Flower garlands are also found at sites such as trees or caves where spirits have been detected, while businesses will place a statue of nang kwak, a beautiful woman beckoning with her hand, to bring in good luck and, more importantly, money.
Businesses will also regularly prepare offerings and bring in monks to chant and make merit in order to protect the place, ushering in good luck.
● Wai-ing – Instead of a handshake or hug, Thais greet each other and show respect by placing their hands together in prayer position. While it’s polite to return the gesture, there’s also a complicated set of rules surrounding the wai, so don’t feel obligated - a simple smile will do!
● Taking Shoes Off – Everyone is expected to take off their shoes before entering temples, homes, massages shops and even some stores.
● Being Aware of Feet –Thais believe the feet are the dirtiest part of the body and, aside from when you get a foot massage, feet should never be pointed at or face another person, especially a monk or Buddha statue. Resting your feet on things, like a chair or coffee table , is also frowned upon.
● Keeping Calm & Saving Face –Keeping calm and saving face is of utmost importance in all situations. You won’t get anywhere in Thailand if you raise your voice or act frustrated plus you’ll cause all parties to lose face, or dignity, which is the ultimate no-no.
Due to complicated histories and political situations, many of the different ethnic minorities still live in remote hill locations with farming as their main source of work and income. Most still follow their traditional ways of life including belief in animism as well as practicing traditional dances and wearing traditional clothing – each tribe can be identified by their style of dress, jewelry and headwear.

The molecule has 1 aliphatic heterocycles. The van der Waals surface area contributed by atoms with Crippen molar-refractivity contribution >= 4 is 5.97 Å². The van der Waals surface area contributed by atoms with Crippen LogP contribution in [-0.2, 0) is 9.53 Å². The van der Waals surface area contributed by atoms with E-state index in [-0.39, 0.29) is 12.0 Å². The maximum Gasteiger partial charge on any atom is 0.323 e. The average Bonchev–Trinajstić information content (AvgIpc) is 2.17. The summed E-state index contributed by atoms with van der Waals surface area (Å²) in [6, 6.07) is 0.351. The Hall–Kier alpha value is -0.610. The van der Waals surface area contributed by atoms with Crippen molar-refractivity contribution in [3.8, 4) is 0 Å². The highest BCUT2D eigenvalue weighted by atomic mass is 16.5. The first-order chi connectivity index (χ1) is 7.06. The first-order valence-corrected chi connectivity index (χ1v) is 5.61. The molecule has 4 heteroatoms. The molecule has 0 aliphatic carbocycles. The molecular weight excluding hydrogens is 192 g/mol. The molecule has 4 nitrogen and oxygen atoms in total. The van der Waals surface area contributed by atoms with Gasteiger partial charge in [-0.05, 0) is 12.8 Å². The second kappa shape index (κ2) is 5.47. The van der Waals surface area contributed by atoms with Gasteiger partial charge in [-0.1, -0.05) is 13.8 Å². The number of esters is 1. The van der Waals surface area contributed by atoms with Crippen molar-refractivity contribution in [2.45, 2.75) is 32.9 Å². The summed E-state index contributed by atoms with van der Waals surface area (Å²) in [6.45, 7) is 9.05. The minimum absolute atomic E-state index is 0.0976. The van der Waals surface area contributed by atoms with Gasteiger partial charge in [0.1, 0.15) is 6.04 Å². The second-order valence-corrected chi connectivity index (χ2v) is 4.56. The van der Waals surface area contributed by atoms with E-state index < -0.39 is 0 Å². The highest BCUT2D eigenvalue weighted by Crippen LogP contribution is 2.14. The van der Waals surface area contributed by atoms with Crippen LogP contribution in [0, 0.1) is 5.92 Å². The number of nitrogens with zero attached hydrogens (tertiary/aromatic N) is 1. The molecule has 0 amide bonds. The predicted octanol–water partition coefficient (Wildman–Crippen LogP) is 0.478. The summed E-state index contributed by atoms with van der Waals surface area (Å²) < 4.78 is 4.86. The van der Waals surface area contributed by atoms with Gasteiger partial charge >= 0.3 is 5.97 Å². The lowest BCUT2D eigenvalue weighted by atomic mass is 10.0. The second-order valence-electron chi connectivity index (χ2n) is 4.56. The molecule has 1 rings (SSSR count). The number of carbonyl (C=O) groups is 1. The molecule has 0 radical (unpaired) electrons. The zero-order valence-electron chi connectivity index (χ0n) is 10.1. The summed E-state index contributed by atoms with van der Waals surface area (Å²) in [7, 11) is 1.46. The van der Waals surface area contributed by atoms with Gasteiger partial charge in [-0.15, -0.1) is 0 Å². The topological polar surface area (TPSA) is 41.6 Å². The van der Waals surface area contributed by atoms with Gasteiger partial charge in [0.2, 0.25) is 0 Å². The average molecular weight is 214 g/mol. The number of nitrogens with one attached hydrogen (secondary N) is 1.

While visiting the north, you can’t go far without noticing vibrant tribal textiles for sale or even members of the tribes coming down from the mountains to do business. There are also many trekking and homestay experiences available to visitors to catch a glimpse of these different ways of life.
You can get around Thailand without speaking any Thai, but of course it’s nice to try and learn a few words. Here are the ones you’ll use the most:
Khop khun (thank you)
Khor thode (excuse me/sorry)
Arroy maak (very delicious)
Arroy maak maak (very, very delicious)
Mai ow (don’t want)
Mai bpen rai (never mind/no worries)
You’ll also hear the word farang a lot. Farang refers primarily to white-skinned foreigners and is used as a general term regardless of whether you’re here as a tourist or have lived in Thailand for decades.
For numbers, Thais use both Roman and Thai numerals:
๑ Neung (low tone)
๒ Song (rising tone)
๓ Saam (rising tone)
๔ See (low tone)
๕ Ha (falling tone)
๖ Hok (low tone)
๗ Jed (low tone)
๘ Bpaad (low tone)
๙ Gaow (falling tone)
๑๐ Sib (low tone)
As with much of the world, football is the sport of choice when it comes to both playing and watching and Thailand has an active national professional football league.
For more local pastimes, the ancient sport of sepak takrawis like kick volleyball where players kick a small rattan ball high into the air using their feet, knees, head and chest – it’s incredible to watch!
Another popular pursuit is cockfighting. Families raise roosters for battle and then take them to different cockfighting rings where onlookers bet on which bird will win in an intense fight.
For a less violent activity, outdoor evening aerobics classes are a hit with older women who can be seen bouncing along to blaring music in public parks and parking lots, while students love playing badminton during breaks from class or just in front of the homes as evening falls.